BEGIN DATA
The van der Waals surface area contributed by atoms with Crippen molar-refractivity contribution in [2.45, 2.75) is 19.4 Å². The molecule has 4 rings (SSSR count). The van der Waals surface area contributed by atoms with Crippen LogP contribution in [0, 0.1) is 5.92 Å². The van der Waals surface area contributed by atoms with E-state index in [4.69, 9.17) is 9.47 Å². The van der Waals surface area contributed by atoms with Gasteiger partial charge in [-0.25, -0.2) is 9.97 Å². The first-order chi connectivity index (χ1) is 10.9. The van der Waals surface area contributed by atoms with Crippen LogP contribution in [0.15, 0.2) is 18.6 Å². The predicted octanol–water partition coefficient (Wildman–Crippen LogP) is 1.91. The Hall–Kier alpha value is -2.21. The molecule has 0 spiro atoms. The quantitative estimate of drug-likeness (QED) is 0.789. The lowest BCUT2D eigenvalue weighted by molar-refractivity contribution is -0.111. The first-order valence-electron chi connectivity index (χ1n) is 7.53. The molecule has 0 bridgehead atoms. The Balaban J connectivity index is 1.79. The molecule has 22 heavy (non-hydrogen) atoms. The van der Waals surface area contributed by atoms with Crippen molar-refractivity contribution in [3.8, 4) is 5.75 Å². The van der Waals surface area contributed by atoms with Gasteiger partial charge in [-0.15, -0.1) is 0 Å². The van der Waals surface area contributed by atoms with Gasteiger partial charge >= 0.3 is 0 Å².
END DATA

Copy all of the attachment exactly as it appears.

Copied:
The van der Waals surface area contributed by atoms with Crippen molar-refractivity contribution in [2.45, 2.75) is 19.4 Å². The molecule has 4 rings (SSSR count). The van der Waals surface area contributed by atoms with Crippen LogP contribution in [0, 0.1) is 5.92 Å². The van der Waals surface area contributed by atoms with E-state index in [4.69, 9.17) is 9.47 Å². The van der Waals surface area contributed by atoms with Gasteiger partial charge in [-0.25, -0.2) is 9.97 Å². The first-order chi connectivity index (χ1) is 10.9. The van der Waals surface area contributed by atoms with Crippen LogP contribution in [0.15, 0.2) is 18.6 Å². The predicted octanol–water partition coefficient (Wildman–Crippen LogP) is 1.91. The Hall–Kier alpha value is -2.21. The molecule has 0 spiro atoms. The quantitative estimate of drug-likeness (QED) is 0.789. The lowest BCUT2D eigenvalue weighted by molar-refractivity contribution is -0.111. The first-order valence-electron chi connectivity index (χ1n) is 7.53. The molecule has 0 bridgehead atoms. The Balaban J connectivity index is 1.79. The molecule has 22 heavy (non-hydrogen) atoms. The van der Waals surface area contributed by atoms with Crippen molar-refractivity contribution in [3.8, 4) is 5.75 Å². The van der Waals surface area contributed by atoms with Gasteiger partial charge in [-0.15, -0.1) is 0 Å². The van der Waals surface area contributed by atoms with Gasteiger partial charge >= 0.3 is 0 Å².